colostrumColostrum, often referred to as first milk, is produced during the latter stages of pregnancy. The milk is thick, yellow and packed with antibodies and protein to protect and feed your new baby. Colostrum lasts only a short while and is soon replaced with the thinner, more abundant breast milk that will continue being produced until you stop breastfeeding.

What are the differences between colostrum and breast milk?

Colostrum is only produced for about the first week after birth. The thick, yellow milk is low in fat, high in protein and rich in antibodies your new baby needs. Colostrum is also easier to digest than breast milk so baby’s sensitive digestive system can digest colostrum easier than breast milk. Colostrum works as a mild laxative to help baby pass the first stool or meconium. Meconium helps move bilirubin out of the body. Bilirubin contains dead red blood cells. An excess of bilirubin can cause jaundice, a common newborn condition.

When is colostrum produced?

Your body starts producing colostrum about the fourth or fifth month of pregnancy. You may start leaking colostrum in the latter weeks of pregnancy just before birth. After birth, your colostrum supply continues for two to three days before mature breast milk production takes over.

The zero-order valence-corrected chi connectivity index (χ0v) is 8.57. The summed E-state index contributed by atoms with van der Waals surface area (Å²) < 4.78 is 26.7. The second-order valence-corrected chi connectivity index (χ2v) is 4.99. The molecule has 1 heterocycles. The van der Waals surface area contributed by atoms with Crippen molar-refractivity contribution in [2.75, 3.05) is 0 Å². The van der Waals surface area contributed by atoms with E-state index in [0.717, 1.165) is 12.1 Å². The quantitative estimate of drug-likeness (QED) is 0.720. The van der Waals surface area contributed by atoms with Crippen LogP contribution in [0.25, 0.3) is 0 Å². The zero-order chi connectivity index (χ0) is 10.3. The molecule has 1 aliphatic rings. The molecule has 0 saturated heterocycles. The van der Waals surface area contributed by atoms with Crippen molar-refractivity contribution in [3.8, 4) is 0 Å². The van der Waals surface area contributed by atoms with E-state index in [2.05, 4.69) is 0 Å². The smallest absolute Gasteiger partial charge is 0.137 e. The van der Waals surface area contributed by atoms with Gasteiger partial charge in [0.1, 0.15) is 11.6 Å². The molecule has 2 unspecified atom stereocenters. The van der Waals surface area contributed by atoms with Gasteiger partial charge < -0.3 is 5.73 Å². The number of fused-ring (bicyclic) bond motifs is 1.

What is the purpose of colostrum?

Colostrum is often called “high octane” milk. The milk supplies immunoglobulins and antibodies to protect against bacteria and viruses. With protein levels three times that of mature milk, colostrum supplies all the nutrients a new baby needs in a smaller dose. Baby’s stomach holds about five milliliters at birth. By day seven, when mature milk fully comes in, the stomach grows to hold about two ounces per feeding.

Colostrum and NICU

If your baby must be cared for in the neonatal intensive care unit (NICU) you can pump and store colostrum for feedings. Your mature milk will come in within 72 hours of birth even if you do not breastfeed during that time. The hospital lactation expert will work with you to pump and store colostrum for baby.

Can I pump colostrum before giving birth?

Pumping colostrum prior to birth is not a good idea. Nipple stimulation can cause uterine contractions, which could spark labor, in some cases. Breastfeeding mothers may notice cramping when breastfeeding or pumping in the hospital due to nipple stimulation. The cramping is a sign the uterus contracting. 

Colostrum is the golden milk of life and protection. Even if you do not plan on breastfeeding exclusively, breastfeeding experts suggest breastfeeding during the first three days to supply baby with antibodies and immunoglobulins needed to protect baby against the viral and bacterial dangers of the world outside the womb.

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